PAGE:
POZ Interview: Ryan Phillips (Who Killed (Or Saved!) The Music Industry)

by Zack Zarrillo - Nov 13, 2012

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Ryan Phillips and Adam Russell from Story Of The Year and making a documentary called Who Killed (Or Saved!) The Music Industry and are attempting to fund it via Kickstarter. PropertyOfZack had the chance to do an interview with Ryan to discuss the idea behind the documentary, how it’s coming together, using Kickstater, and much more. Pledge to make the Kickstarter a reality here and check out the interview below!

On the Kickstarter page, you mention that it’s a project that the two of you have wanted to do together for a long time. When exactly did you get the itch to explore your question?
You’re exactly right, we’ve wanted to do this for a fairly long time. I think for me it was just a culmination of the 10 years we’ve spent on the road, sharing the stage with so many amazing bands. Every so often we would wind up staying up late into the night talking with these bands about the music business; the struggle, the incredible changes we’ve witnessed, the good times, the bad times. One day it just hit me that it would be really awesome to film all of these amazing people sharing their thoughts, opinions, and perspective, and to some degree their lives.  

Story Of The Year came at a time just before the bubble negatively burst in terms of the industry quickly taking a turn for the worst - and the band certainly went through its tail end during that time. Was part of wanting to create this documentary showing Story Of The Year’s story, and band’s that you grew up playing with as well?
I would say that factored into it a little bit, because you’re right, we’ve seen how amazing things can be and we’ve also seen how tough it can be. Now, whether those tough times are because we made bad creative decisions or whether it was the “business” crumbling around us is open for debate. Regardless, one thing is for sure, we have witnessed firsthand a whirlwind of change in the music business and culture in general. All of the bands we came up with have a similar story, and the new bands are writing their own stories as we speak. 

I’m not sure that many people knew the two of you were so interested in video work. What’s it like working together in a new medium separate from music?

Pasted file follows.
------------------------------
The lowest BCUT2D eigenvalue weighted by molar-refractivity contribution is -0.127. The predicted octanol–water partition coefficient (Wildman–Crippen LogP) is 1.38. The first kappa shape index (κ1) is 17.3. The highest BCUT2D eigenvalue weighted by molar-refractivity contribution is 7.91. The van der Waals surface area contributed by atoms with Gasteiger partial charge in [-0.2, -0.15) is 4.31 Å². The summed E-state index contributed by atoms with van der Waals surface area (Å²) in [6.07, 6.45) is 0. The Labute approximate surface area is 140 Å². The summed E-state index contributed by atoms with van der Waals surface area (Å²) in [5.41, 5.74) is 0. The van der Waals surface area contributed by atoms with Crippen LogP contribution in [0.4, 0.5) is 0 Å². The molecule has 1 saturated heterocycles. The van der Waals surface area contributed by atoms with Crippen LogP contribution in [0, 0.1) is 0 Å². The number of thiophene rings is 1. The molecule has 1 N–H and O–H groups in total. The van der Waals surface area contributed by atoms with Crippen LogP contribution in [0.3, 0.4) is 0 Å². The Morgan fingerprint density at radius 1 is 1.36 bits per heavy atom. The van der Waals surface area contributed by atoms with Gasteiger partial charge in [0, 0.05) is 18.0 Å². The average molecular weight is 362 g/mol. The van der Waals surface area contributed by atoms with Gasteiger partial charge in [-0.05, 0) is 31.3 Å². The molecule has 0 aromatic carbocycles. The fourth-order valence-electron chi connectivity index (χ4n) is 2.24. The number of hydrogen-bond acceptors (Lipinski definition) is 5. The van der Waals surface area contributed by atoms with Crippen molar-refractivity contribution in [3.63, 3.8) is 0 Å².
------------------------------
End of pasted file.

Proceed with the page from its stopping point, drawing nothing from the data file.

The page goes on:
It’s awesome. I love my guitar more than almost anything. I love creating, and I love the feeling of being a part of something bigger than myself. I feel that same way about my camera and my Mac. It is another extension of myself as a creative individual. Adam might even like his Mac more than his bass guitar, so it’s a partnership built on a mutual passion and a sense of mission. 

The project will hopefully be funded via Kickstarter, which is obviously also a new tool that is trying to help fuel the music industry in many ways. Was it important to use a new technology to help this come to fruition?
In many regards, yes. Call it micro lending, call it micro investment, call it a new tool, call it whatever. It’s awesome. The idea that an army of people can unite and independently fund a project they believe in is amazing for everyone. We felt this was a very poetic way to fund this film. 

The project isn’t funded yet, but there’s certainly been a large amount of support so far. Has that been enough to spur on your work while waiting for the funding period to end?
I never stop working. That’s the blessing and curse of the creative individual- your brain never clocks out.

The two of you have already done work on this with a slew of bands. Is the documentary already taking shape?
Definitely. Even though we have barely scratched the surface in terms of people we want to interview for this film, we have already talked with so many fantastic bands and artists. I catch my self editing in my head during interviews because i am starting to feel the film take on a life of it’s own and to find it’s shape. And we’ve only just begun. 

I’m sure your ideas going into the start of filming have shifted somewhat once you began to actually speak with bands and others in the industry. Has the film changed course at all?
Not really. I do however think we underestimated how much people have to say. It has been fascinating to say the least; once people open up about this subject it just pours out. It’s hard to get them to stop sometimes because it’s such an immediate and personal subject. To an artist, their band or art is like their child. 

What happens if this doesn’t get funded? Will you be giving up there, or will you pursue other options?
This film will be made one way or another. But more than anything, for personal and philosophical reasons we would much rather see the movie funded through kickstarter. 

Is the end game to tell a story of what’s happened or to share a wealth of knowledge with those eager to learn?
Both. All. Our ultimate goal is to stay out of the way and let the bands, artists, producers, record labels, and managers be the voice. We are going to build a rugged, beautiful but honest ship with integrity and a bit of grime, but they are going to steer it. 

If funded, when would you like to ideally release the documentary? 
Ideally, summer 2013. But you never know in this crazy business. 

Putting the input from other bands and individuals aside, what are your abridged thoughts on whether the industry has been killed or saved?
I don’t know, and I’m not scared or embarrassed in the least to say that. I just don’t know. Ask me again after we finish filming and I might have an answer.

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